Imaging Software: Where Do We Go From Here?

Those who have labored long and hard to create a many-layered workflow may find a certain sense of exasperation when confronting the latest software that’s come and is coming down the pike. If it’s ease of use you are after, and a certain push-button path to myriad results, much of the new crop is just for you. Yes, you have to know where you’re going, but more and more that path is strewn with seductive suggestions as to the “look” you can gain with ease.

© 2010, Grace Schaub, All Rights Reserved
I have been testing some of the latest effects software, and one offers over 500 presets, with slider options that allow you to make near infinite variations on each look. In other words, you start with a foundation that would ordinarily take quite a bit of time to create and then build on that to create a customized look, much like playing with the parameters of image characteristics in your digital camera. The manufacturer of the software has an “opinion” about, for example, what a “gravure” might look like, but you can tweak it to match your image, paper, or even reproduction requirements.

Comparing the results to other emulation workflows, such as “cyanotype,” selenium toned, and even cross-processing, things that in the past we’d be creating with multiple layers and filters, I have to admit that the “easy” way is quite impressive. Given that images are codes and those codes are incredibly malleable, it’s a wonder that there are any styles or visual metaphors that have yet to be explored, set up as actions and packaged as the new “in” way to manipulate your images.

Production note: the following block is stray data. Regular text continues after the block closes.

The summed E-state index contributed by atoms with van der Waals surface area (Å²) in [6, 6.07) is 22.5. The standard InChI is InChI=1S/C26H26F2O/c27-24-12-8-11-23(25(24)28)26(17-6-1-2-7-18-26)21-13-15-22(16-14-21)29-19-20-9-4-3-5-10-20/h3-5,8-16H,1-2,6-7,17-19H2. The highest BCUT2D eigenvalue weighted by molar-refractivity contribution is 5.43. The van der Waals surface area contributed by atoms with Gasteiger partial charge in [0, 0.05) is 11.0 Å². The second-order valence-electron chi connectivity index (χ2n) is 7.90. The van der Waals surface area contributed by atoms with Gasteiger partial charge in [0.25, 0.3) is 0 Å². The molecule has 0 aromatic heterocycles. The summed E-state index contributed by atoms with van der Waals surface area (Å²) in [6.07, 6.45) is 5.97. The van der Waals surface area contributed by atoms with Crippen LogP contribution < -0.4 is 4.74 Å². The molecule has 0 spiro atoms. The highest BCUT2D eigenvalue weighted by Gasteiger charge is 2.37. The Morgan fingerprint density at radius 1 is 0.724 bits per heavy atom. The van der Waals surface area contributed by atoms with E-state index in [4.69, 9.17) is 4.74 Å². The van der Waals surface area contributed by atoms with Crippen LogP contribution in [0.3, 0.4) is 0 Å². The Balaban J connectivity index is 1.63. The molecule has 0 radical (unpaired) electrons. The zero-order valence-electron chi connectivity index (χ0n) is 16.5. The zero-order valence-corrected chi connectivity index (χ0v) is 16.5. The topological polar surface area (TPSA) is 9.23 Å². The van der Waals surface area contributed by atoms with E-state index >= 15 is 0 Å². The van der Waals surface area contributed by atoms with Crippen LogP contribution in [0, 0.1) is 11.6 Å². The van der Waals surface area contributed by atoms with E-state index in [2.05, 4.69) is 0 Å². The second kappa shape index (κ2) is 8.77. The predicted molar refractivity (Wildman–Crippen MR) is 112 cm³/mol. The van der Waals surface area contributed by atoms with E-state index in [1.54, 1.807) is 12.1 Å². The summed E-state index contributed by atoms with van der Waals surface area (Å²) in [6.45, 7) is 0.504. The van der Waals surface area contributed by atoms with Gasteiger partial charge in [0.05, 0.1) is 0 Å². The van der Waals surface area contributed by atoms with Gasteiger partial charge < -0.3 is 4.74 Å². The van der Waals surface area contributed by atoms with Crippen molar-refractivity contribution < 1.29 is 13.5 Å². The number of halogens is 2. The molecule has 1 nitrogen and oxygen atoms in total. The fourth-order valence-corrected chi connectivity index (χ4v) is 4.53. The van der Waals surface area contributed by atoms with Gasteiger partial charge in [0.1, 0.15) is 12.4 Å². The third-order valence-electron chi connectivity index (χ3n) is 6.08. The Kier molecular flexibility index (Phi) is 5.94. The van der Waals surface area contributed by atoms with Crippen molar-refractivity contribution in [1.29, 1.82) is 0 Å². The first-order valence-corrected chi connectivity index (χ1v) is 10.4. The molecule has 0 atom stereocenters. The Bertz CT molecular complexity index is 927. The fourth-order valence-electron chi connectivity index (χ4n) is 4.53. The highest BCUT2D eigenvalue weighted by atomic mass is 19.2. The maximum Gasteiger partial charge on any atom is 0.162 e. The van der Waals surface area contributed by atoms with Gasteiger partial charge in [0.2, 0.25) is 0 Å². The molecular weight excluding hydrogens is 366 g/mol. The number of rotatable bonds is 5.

I have to laugh when I think about some of the old filters sitting on the back shelves of my closet, like the eight-point star filter I bought as a kid because I thought it made Christmas lights look cool. Those special effects were fascinating at one point in my life, and perhaps yours, too, but now they seem almost primitive, like someone shooting Mylar reflections or working with a split prism filter.

Software today does more than ever before to allow us to enhance our images, to overcome classic challenges like high contrast and harsh sky, and to emulate old processes and blaze new trails of image techniques. And that software has reached back into our cameras as well, where more and more “art” filters and even push-button HDR multi-exposure features are to be found.

But there has to come a point where the software ends and the picture begins or, more properly, where the border between image capture and image processing (read manipulation) stands. Perhaps that supposed border is disappearing to the point where we can no longer distinguish between what we photograph and how we process the image, beyond the fact of making the image visible on a screen. Photographers today and tomorrow will have to rediscover where those boundaries might exist. Or, as some recent developments suggest, they will come to the conclusion that they have gone away forever from photographic practice and that new dimensions of imaging will have to be defined. What that means for the art and craft of photography, and how it is practiced, taught, and used as a source of income is something none of us can know for sure. But it sure will be fun finding out.